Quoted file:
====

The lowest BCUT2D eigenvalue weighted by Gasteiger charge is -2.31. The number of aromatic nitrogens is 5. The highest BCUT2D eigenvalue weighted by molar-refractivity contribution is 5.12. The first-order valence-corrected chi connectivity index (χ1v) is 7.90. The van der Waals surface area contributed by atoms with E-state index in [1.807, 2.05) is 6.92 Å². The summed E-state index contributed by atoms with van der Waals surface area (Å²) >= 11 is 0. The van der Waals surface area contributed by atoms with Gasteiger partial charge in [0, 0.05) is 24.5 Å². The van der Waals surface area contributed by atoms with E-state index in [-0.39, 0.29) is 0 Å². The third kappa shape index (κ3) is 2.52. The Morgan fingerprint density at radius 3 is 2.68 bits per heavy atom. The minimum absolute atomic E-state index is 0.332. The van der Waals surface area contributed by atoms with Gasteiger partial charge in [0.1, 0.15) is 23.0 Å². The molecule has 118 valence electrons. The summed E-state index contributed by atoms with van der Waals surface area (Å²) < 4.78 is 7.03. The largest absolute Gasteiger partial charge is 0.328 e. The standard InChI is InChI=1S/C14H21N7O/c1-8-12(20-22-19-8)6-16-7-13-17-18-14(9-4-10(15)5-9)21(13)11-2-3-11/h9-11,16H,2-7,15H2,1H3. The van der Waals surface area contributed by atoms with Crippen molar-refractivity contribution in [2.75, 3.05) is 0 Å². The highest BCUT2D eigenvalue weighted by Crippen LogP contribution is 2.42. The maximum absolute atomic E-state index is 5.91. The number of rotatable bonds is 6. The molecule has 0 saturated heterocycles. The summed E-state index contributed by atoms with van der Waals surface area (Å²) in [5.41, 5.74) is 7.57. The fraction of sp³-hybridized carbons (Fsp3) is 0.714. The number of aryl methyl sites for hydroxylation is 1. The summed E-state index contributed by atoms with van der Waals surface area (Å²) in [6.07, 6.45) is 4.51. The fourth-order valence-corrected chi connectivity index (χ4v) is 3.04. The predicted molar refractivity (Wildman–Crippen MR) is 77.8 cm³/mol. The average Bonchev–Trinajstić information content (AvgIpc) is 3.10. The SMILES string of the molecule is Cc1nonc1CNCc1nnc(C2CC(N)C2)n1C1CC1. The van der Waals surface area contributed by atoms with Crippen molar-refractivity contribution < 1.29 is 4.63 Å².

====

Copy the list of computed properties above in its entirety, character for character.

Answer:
The lowest BCUT2D eigenvalue weighted by Gasteiger charge is -2.31. The number of aromatic nitrogens is 5. The highest BCUT2D eigenvalue weighted by molar-refractivity contribution is 5.12. The first-order valence-corrected chi connectivity index (χ1v) is 7.90. The van der Waals surface area contributed by atoms with E-state index in [1.807, 2.05) is 6.92 Å². The summed E-state index contributed by atoms with van der Waals surface area (Å²) >= 11 is 0. The van der Waals surface area contributed by atoms with Gasteiger partial charge in [0, 0.05) is 24.5 Å². The van der Waals surface area contributed by atoms with E-state index in [-0.39, 0.29) is 0 Å². The third kappa shape index (κ3) is 2.52. The Morgan fingerprint density at radius 3 is 2.68 bits per heavy atom. The minimum absolute atomic E-state index is 0.332. The van der Waals surface area contributed by atoms with Gasteiger partial charge in [0.1, 0.15) is 23.0 Å². The molecule has 118 valence electrons. The summed E-state index contributed by atoms with van der Waals surface area (Å²) < 4.78 is 7.03. The largest absolute Gasteiger partial charge is 0.328 e. The standard InChI is InChI=1S/C14H21N7O/c1-8-12(20-22-19-8)6-16-7-13-17-18-14(9-4-10(15)5-9)21(13)11-2-3-11/h9-11,16H,2-7,15H2,1H3. The van der Waals surface area contributed by atoms with Crippen molar-refractivity contribution in [2.75, 3.05) is 0 Å². The highest BCUT2D eigenvalue weighted by Crippen LogP contribution is 2.42. The maximum absolute atomic E-state index is 5.91. The number of rotatable bonds is 6. The molecule has 0 saturated heterocycles. The summed E-state index contributed by atoms with van der Waals surface area (Å²) in [5.41, 5.74) is 7.57. The fraction of sp³-hybridized carbons (Fsp3) is 0.714. The number of aryl methyl sites for hydroxylation is 1. The summed E-state index contributed by atoms with van der Waals surface area (Å²) in [6.07, 6.45) is 4.51. The fourth-order valence-corrected chi connectivity index (χ4v) is 3.04. The predicted molar refractivity (Wildman–Crippen MR) is 77.8 cm³/mol. The average Bonchev–Trinajstić information content (AvgIpc) is 3.10. The SMILES string of the molecule is Cc1nonc1CNCc1nnc(C2CC(N)C2)n1C1CC1. The van der Waals surface area contributed by atoms with Crippen molar-refractivity contribution < 1.29 is 4.63 Å².